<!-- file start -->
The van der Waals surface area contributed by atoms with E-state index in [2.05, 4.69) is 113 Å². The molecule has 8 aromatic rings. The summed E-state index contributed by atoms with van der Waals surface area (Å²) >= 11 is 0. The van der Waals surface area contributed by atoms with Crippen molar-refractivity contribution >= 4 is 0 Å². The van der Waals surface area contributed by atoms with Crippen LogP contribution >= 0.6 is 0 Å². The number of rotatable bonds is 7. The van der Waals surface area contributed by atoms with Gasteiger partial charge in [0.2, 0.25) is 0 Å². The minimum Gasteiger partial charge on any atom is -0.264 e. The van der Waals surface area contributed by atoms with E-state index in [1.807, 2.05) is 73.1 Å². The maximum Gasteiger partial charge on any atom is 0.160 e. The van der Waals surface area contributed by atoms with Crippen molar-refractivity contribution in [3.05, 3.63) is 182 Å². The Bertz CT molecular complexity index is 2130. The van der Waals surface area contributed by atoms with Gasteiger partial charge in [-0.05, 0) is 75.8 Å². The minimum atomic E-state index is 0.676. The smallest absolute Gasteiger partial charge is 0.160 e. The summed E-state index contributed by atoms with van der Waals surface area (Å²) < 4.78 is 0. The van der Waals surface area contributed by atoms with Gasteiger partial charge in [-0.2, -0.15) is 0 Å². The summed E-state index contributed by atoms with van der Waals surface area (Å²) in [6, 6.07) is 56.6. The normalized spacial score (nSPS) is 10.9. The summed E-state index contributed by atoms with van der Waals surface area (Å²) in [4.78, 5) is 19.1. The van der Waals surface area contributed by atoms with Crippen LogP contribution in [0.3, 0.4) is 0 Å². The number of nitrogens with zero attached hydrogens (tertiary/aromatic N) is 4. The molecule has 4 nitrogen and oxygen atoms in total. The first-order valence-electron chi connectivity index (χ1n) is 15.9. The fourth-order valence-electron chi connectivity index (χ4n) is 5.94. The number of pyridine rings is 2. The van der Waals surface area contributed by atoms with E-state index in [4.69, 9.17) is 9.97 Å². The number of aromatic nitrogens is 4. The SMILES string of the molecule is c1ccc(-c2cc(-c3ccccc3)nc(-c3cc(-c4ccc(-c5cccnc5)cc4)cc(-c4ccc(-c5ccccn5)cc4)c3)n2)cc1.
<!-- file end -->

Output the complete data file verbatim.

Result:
The van der Waals surface area contributed by atoms with E-state index in [2.05, 4.69) is 113 Å². The molecule has 8 aromatic rings. The summed E-state index contributed by atoms with van der Waals surface area (Å²) >= 11 is 0. The van der Waals surface area contributed by atoms with Crippen molar-refractivity contribution >= 4 is 0 Å². The van der Waals surface area contributed by atoms with Crippen LogP contribution >= 0.6 is 0 Å². The number of rotatable bonds is 7. The van der Waals surface area contributed by atoms with Gasteiger partial charge in [0.2, 0.25) is 0 Å². The minimum Gasteiger partial charge on any atom is -0.264 e. The van der Waals surface area contributed by atoms with E-state index in [1.807, 2.05) is 73.1 Å². The maximum Gasteiger partial charge on any atom is 0.160 e. The van der Waals surface area contributed by atoms with Crippen molar-refractivity contribution in [3.05, 3.63) is 182 Å². The Bertz CT molecular complexity index is 2130. The van der Waals surface area contributed by atoms with Gasteiger partial charge in [-0.05, 0) is 75.8 Å². The minimum atomic E-state index is 0.676. The smallest absolute Gasteiger partial charge is 0.160 e. The summed E-state index contributed by atoms with van der Waals surface area (Å²) < 4.78 is 0. The van der Waals surface area contributed by atoms with Gasteiger partial charge in [-0.2, -0.15) is 0 Å². The summed E-state index contributed by atoms with van der Waals surface area (Å²) in [6, 6.07) is 56.6. The normalized spacial score (nSPS) is 10.9. The summed E-state index contributed by atoms with van der Waals surface area (Å²) in [4.78, 5) is 19.1. The van der Waals surface area contributed by atoms with Crippen LogP contribution in [0.3, 0.4) is 0 Å². The number of nitrogens with zero attached hydrogens (tertiary/aromatic N) is 4. The molecule has 4 nitrogen and oxygen atoms in total. The first-order valence-electron chi connectivity index (χ1n) is 15.9. The fourth-order valence-electron chi connectivity index (χ4n) is 5.94. The number of pyridine rings is 2. The van der Waals surface area contributed by atoms with E-state index in [4.69, 9.17) is 9.97 Å². The number of aromatic nitrogens is 4. The SMILES string of the molecule is c1ccc(-c2cc(-c3ccccc3)nc(-c3cc(-c4ccc(-c5cccnc5)cc4)cc(-c4ccc(-c5ccccn5)cc4)c3)n2)cc1.